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That sounds rather romantic.
Indeed, evidence suggests that women are driven, at least in long-term mate selec-
tion strategies, by behavior and traits represented by the good provider models. Although
men are strongly in¬‚uence by traits such as youth and attractiveness, women tend to
select partners on the basis of attributes such as social status and industriousness (Ben
Hamida, Mineka, & Bailey, 1998). Note the intriguing differences between traits that
men ¬nd attractive in women and those that women ¬nd attractive in men. The obvious
one is that men seem to be driven by the “good genes” model, whereas womenʼs pref-
erences seem to follow the good provider models. This preference appears across a
range of cultures. One study by Shackelford, Schmitt, and Buss (2005) had males and
females evaluate several characteristics that could de¬ne a potential mate. The partici-
pants were drawn from 37 cultures (including African, Asian, and European). Their
results con¬rmed that, across cultures, women valued social status more than men and
men valued physical attractiveness more than women.
The other difference, however, is that traits that make women attractive are in
essence uncontrollable: Either you are young or you are not; either you are attractive or
you are not. Modern science can help, but not much. Therefore, a woman who desires
to increase her value has the problem of enhancing attributes that are really not under
her control (Ben Hamida et al., 1998). Male-related attributes”status, achievement”
are all, to a greater or lesser extent, under some control and may be gained with effort
and motivation. Ben Hamida and his colleagues argue that the uncontrollability of the
factors that affect a womanʼs fate in the sexual marketplace may have long-term nega-
tive emotional consequences.
Before we conclude that there is an unbridgeable difference between men and
women and that men only follow the good genes model and women only the good
provider model, we should consider the possibility that what one wants in the sexual
Social Psychology

marketplace depends on what oneʼs goals are and what one can reasonably expect to get.
In fact, it appears that when looking for a casual sexual partner, both men and women
emphasize attractiveness, and when searching for a long-term relationship, both look
for a mate with good interpersonal skills, an individual who is attentive to the partnerʼs
needs, has a good sense of humor, and is easygoing (Regan, 1998). In fact, Miller (2000),
an evolutionary psychologist, argued that the most outstanding features of the human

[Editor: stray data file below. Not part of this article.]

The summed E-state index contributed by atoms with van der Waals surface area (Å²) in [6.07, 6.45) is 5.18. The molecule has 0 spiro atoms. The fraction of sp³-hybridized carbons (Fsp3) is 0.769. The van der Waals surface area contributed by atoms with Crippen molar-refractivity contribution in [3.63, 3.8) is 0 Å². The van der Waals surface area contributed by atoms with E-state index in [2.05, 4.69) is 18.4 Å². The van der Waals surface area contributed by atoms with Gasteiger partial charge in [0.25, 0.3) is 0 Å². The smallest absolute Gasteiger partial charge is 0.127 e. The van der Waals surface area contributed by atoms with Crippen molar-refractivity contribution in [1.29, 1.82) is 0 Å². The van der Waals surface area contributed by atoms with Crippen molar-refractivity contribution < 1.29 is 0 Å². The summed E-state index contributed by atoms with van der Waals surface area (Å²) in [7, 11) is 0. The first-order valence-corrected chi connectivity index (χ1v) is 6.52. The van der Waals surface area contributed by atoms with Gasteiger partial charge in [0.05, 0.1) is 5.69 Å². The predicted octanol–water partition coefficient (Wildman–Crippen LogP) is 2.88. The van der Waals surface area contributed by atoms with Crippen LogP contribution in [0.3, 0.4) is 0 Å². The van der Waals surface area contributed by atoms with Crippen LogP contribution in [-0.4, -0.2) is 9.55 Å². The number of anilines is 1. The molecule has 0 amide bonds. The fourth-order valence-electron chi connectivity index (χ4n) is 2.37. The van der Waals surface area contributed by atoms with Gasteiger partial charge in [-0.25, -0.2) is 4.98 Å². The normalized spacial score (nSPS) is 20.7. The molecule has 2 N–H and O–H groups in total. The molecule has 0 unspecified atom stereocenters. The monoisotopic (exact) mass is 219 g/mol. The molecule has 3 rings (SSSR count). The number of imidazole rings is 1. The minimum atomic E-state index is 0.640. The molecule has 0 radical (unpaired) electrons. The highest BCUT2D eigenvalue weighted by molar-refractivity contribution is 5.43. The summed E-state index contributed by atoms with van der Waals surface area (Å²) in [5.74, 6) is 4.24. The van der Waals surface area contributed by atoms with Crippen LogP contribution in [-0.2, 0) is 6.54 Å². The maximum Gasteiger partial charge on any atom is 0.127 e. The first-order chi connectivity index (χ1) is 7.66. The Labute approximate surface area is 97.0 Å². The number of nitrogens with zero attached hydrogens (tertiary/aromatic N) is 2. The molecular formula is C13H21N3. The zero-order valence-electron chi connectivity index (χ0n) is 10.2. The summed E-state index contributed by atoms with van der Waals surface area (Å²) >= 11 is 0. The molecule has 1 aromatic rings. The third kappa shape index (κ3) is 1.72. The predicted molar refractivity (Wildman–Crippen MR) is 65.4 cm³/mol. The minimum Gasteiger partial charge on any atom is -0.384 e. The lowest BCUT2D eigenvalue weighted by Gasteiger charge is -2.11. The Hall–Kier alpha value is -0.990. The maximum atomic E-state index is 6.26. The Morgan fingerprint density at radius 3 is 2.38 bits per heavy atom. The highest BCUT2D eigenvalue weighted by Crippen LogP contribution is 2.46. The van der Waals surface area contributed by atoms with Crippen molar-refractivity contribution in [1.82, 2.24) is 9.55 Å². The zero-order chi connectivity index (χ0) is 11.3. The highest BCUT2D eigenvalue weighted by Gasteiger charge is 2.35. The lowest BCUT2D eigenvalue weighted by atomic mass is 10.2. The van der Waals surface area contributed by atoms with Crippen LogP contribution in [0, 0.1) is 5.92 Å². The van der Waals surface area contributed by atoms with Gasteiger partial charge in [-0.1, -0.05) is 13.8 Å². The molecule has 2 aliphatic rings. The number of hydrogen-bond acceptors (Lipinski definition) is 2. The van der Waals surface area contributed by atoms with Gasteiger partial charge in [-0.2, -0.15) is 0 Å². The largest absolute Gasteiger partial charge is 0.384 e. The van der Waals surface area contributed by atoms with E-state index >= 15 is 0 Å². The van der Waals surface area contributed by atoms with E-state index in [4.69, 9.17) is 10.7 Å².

mind”consciousness, morality, sense of humor, creativity”were shaped not so much
by natural selection but rather by sexual selection. Miller suggested that being funny
and friendly and a good conversationalist serves the same purpose for humans as an
attractive tail serves peacocks: It helps attract mates.
Regan (1998) reported that women were less willing to compromise on their stan-
dards. For example, although women wanted an attractive partner for casual sex, they
also wanted a male who was older and more interpersonally responsive. Men wanted
attractiveness and would compromise on everything else. In fact, a womanʼs attractive-
ness seems to overcome a male potential partnerʼs common sense as well. Agocha and
Cooper (1999) reported that when men knew a potential partnerʼs sexual history and
also knew that she was physically attractive, they weighed attractiveness as much more
important in the decision to engage in intercourse than the probability of contracting
a sexually transmitted disease as suggested by that sexual history. However, women
and men are less willing to compromise when it comes to long-term relationships. The
results conform to the idea that casual sex affords men a chance to advertise their sexual
prowess and gain favor with their peer group but that long-term relationships are driven
by quite different needs (Regan, 1998).
Finally, students often ask about any differences between heterosexual and homo-
sexual mate preferences. The available research suggests that mate selection prefer-
ences between these groups may not differ all that much (Over & Phillips, 1997). For
example, a study of personal advertisements placed by heterosexual and homosexual
males and females was conducted by Kenrick, Keefe, Bryan, Barr, and Brown (1995).
Kenrick et al. found that mate selection patterns for heterosexual and homosexual men
were highly similar and showed similar patterns of change with age. Both groups of
men preferred younger mates and this preference grew stronger with age. There was
a slight difference between homosexual and heterosexual women. Younger women in
both groups expressed interest in same-aged mates. However, with age, homosexual
women were more likely than heterosexual women to desire a younger partner. In
another study, homosexual women were found to be more interested in visual sexual
stimulation and less in partner status than heterosexual women. Homosexual men placed
less emphasis on their partnerʼs youth than heterosexual men (Bailey, Gaulin, Agyei,
& Gladue, 1994).

Dynamics of Close Relationships
We have discussed why people form close relationships and why they form them with the
people they do. We turn now to the dynamics of close relationships”how they develop
and are kept going and how in some cases con¬‚ict can lead to their dissolution.
But what exactly are close relationships? What psychological factors de¬ne them?
There appear to be three crucial factors, all of which we saw in the relationship between
Gertrude Stein and Alice Toklas. The ¬rst factor is emotional involvement, feelings of
love or warmth and fondness for the other person. The second is sharing, including
Chapter 9 Interpersonal Attraction and Close Relationships 339

sharing of feelings and experiences. The third is interdependence, which means that